“China’s Unwanted Rigs” Who is going buy, reactivate and at what cost?

“China’s Unwanted Rigs” Who is going buy, reactivate and at what cost?”

From 2008 to 2014, Chinese shipyards had thought they had conquered the world rig building industry by giving free finance with 5% down payment and nothing more to pay until delivery. At that time, it seemed too good to be true. Fast forward to the present day where there are countless rigs awaiting reactivation. 

The attraction of this almost free financing seemed too good to miss and brought out companies that had little or no experience in the rig building industry offering them the chance to make a quick buck. All these companies had to do was invest 5% of the cost of the rig and then turn it over before completion. It would be easy to sell the rig back into a market that seemed to have an inexhaustible demand at this time, or so it seemed. Furthermore, some of the new companies saw the chance to start up new rig contracting operations and to take advantage of the market conditions with cheap finance.

As we learn from past experience, the rig market has always been cyclical in nature with boom and busts, however previously the rig construction industry were required to follow normal finance management which included reasonable deposits and staged payments. When we look at the housing market crash from 2008 to 2012 in the U.S., the same principle of giving away upfront capital was applied to the customers, who wanted to purchase new homes with almost 100% finance opportunity. Unfortunately, it didn`t work as planned and housing market collapsed and went into a deep recession period.

China`s Unwanted Rigs awaiting reactivation

So what will happen now and how are the Chinese yards going to sell the excess of rigs that former owners walked away from, leaving the shipyard in billions of dollars of debt?

Winners and Losers

Like all recessions, there are opportunities to take advantage of the situation, however, you really need to understand what you are getting into if you are a buyer of one of these rigs.

  1. As stated earlier, many of the companies that jumped into this market had little or no experience in rig building and they were not investing in an operational asset, but their underlying intention was to turn over the product, at a premium of 10% or more making a quick $20M. Their principle was to sign the contract and spend as little capital as possible during the building period without having a proper project team, which historically managed the documentation, construction and commissioning ensuring a quality product upon completion. During the boom period, in an attempt to decrease costs there was a shift of mindset and this sector has been severely affected with poor quality management and oversight as a reason of buying cheap substandard rigs – which will not to be sold easily.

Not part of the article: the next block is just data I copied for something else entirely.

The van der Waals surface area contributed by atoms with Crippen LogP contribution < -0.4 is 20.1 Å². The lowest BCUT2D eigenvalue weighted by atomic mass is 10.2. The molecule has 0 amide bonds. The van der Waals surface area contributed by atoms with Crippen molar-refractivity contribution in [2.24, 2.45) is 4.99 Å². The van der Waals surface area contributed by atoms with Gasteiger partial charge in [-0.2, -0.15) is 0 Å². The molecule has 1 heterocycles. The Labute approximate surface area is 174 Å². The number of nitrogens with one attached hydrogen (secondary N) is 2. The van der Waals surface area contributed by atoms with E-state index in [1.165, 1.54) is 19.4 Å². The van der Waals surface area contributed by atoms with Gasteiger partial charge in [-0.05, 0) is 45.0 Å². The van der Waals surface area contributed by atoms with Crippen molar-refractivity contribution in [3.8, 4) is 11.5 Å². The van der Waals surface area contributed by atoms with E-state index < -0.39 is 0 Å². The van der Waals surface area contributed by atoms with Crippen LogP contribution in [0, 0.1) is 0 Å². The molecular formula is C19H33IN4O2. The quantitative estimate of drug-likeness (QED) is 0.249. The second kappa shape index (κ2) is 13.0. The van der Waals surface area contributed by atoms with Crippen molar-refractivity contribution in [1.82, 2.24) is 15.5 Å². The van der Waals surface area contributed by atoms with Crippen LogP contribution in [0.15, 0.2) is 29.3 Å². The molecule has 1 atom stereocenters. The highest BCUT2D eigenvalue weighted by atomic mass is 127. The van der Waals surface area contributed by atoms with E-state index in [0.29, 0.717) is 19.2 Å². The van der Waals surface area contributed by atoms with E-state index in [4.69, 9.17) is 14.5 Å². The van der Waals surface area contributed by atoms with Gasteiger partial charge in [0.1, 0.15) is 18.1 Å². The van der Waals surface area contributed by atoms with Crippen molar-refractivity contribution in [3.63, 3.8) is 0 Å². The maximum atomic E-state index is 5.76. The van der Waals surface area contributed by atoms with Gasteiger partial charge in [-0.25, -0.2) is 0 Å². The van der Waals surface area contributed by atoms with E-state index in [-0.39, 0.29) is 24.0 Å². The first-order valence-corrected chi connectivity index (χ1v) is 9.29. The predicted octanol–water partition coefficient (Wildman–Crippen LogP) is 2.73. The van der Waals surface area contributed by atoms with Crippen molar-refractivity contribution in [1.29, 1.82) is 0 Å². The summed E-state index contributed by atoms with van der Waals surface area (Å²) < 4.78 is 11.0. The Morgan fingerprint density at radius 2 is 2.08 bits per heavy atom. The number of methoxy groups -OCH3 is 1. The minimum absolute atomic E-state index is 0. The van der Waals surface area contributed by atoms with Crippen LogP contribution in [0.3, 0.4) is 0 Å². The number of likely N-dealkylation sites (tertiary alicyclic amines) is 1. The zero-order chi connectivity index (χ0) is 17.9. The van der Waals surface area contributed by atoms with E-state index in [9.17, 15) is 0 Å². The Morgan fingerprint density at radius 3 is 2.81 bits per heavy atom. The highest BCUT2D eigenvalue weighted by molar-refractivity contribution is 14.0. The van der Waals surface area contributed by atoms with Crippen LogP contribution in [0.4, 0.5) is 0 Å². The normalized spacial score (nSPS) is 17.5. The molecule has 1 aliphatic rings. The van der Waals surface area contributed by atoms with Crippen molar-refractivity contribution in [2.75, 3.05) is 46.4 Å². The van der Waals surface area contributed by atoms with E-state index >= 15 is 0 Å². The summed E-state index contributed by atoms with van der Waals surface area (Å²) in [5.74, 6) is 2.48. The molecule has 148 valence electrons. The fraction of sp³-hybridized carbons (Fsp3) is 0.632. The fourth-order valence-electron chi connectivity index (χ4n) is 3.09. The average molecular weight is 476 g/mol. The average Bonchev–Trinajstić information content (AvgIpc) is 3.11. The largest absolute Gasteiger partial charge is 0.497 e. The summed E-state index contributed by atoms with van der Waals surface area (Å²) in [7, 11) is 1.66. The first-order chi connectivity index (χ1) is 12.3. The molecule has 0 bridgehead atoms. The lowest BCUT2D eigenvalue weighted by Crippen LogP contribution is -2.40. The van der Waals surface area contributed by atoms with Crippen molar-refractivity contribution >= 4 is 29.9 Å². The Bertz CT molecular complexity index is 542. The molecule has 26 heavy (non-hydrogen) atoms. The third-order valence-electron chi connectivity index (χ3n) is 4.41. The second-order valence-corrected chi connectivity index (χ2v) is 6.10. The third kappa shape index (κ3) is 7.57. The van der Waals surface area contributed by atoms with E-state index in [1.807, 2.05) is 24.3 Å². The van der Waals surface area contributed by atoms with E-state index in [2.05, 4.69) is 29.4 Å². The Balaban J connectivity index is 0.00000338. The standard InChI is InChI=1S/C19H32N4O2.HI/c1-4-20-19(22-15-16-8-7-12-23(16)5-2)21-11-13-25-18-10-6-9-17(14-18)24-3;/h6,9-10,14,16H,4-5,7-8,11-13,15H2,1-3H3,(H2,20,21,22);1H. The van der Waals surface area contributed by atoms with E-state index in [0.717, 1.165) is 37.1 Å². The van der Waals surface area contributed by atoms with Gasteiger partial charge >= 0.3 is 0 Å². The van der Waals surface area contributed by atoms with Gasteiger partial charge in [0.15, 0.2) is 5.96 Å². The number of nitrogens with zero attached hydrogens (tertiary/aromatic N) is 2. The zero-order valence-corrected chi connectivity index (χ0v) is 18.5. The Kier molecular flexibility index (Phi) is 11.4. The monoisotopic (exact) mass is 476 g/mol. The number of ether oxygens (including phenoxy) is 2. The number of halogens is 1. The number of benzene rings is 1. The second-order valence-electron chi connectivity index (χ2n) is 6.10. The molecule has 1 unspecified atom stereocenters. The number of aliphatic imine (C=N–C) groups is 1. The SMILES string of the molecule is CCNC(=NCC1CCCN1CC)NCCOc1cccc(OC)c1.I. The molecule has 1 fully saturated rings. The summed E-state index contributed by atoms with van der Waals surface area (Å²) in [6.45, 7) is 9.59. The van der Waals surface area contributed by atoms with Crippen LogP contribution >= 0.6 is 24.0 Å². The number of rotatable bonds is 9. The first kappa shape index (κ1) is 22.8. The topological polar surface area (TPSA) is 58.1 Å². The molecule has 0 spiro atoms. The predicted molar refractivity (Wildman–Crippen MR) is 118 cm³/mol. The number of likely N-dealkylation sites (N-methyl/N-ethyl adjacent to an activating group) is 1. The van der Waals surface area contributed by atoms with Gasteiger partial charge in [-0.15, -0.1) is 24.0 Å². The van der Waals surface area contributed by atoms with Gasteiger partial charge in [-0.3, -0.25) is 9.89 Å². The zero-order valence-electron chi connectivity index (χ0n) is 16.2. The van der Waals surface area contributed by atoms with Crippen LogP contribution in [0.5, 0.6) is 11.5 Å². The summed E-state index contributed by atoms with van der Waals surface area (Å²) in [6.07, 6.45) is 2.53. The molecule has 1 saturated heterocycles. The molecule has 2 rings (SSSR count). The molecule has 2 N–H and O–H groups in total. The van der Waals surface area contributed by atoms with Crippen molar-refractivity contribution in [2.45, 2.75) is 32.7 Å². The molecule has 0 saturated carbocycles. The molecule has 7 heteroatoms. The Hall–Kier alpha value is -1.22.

2. The more established companies with project and operational experience played it differently. Most of these companies had good and experienced project teams in place. While this did not solve all the problems, it helped to catch much of the poor quality and ensured project control as much as the shipyards and contracts allowed. However, most of them still had extensive problems. Many of these companies will tell you the stories that they have experienced with quality and other factors.
    • These rigs will generate more interest from potential buyers, however they will still require major work to get them into operational condition. This group also is not a winner, and suffered from over exuberance, lack of financial management and risk assessment for any pending recession. However, they did end up with an asset that was possible to get into service, provided some preservation and maintenance, completed on the rig when the market recovered.

So, who are, or will be the winners? It depends on your point of view.
There will be opportunities when the market slowly starts to recover, and there will be winners, and losers.